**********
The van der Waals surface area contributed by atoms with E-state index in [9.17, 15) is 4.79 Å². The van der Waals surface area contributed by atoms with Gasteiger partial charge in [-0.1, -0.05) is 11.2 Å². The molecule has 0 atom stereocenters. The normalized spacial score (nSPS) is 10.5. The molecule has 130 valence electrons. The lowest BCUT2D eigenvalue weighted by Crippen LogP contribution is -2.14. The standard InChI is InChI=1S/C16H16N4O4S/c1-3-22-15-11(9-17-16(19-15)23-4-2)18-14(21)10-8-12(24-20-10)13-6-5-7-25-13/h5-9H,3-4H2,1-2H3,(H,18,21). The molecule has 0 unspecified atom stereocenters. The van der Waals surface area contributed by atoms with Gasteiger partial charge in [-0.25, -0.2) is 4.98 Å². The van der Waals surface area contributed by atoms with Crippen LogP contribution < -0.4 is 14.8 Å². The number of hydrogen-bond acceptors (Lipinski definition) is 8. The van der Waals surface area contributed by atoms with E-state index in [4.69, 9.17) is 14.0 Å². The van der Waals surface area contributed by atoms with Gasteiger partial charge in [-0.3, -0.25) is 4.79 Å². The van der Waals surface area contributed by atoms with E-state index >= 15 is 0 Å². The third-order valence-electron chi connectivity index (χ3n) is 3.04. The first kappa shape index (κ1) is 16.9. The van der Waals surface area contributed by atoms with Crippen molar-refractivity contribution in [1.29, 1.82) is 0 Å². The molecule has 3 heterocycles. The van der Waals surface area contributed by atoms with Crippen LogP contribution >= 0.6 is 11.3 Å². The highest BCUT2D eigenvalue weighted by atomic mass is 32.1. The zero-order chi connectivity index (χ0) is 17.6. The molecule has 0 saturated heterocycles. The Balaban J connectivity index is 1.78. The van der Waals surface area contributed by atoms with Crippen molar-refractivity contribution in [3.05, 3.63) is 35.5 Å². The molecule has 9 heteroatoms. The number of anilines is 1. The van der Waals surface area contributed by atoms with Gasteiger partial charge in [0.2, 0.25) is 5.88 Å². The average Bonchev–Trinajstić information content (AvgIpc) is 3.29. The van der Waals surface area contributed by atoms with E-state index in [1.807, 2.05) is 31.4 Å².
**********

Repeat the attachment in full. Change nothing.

The van der Waals surface area contributed by atoms with E-state index in [9.17, 15) is 4.79 Å². The van der Waals surface area contributed by atoms with Gasteiger partial charge in [-0.1, -0.05) is 11.2 Å². The molecule has 0 atom stereocenters. The normalized spacial score (nSPS) is 10.5. The molecule has 130 valence electrons. The lowest BCUT2D eigenvalue weighted by Crippen LogP contribution is -2.14. The standard InChI is InChI=1S/C16H16N4O4S/c1-3-22-15-11(9-17-16(19-15)23-4-2)18-14(21)10-8-12(24-20-10)13-6-5-7-25-13/h5-9H,3-4H2,1-2H3,(H,18,21). The molecule has 0 unspecified atom stereocenters. The van der Waals surface area contributed by atoms with Gasteiger partial charge in [-0.25, -0.2) is 4.98 Å². The van der Waals surface area contributed by atoms with Crippen LogP contribution < -0.4 is 14.8 Å². The number of hydrogen-bond acceptors (Lipinski definition) is 8. The van der Waals surface area contributed by atoms with E-state index in [4.69, 9.17) is 14.0 Å². The van der Waals surface area contributed by atoms with Gasteiger partial charge in [-0.3, -0.25) is 4.79 Å². The van der Waals surface area contributed by atoms with E-state index >= 15 is 0 Å². The third-order valence-electron chi connectivity index (χ3n) is 3.04. The first kappa shape index (κ1) is 16.9. The van der Waals surface area contributed by atoms with Crippen molar-refractivity contribution in [1.29, 1.82) is 0 Å². The molecule has 3 heterocycles. The van der Waals surface area contributed by atoms with Crippen LogP contribution >= 0.6 is 11.3 Å². The highest BCUT2D eigenvalue weighted by atomic mass is 32.1. The zero-order chi connectivity index (χ0) is 17.6. The molecule has 0 saturated heterocycles. The Balaban J connectivity index is 1.78. The van der Waals surface area contributed by atoms with Crippen molar-refractivity contribution in [3.05, 3.63) is 35.5 Å². The molecule has 9 heteroatoms. The number of anilines is 1. The van der Waals surface area contributed by atoms with Gasteiger partial charge in [0.2, 0.25) is 5.88 Å². The average Bonchev–Trinajstić information content (AvgIpc) is 3.29. The van der Waals surface area contributed by atoms with E-state index in [1.807, 2.05) is 31.4 Å².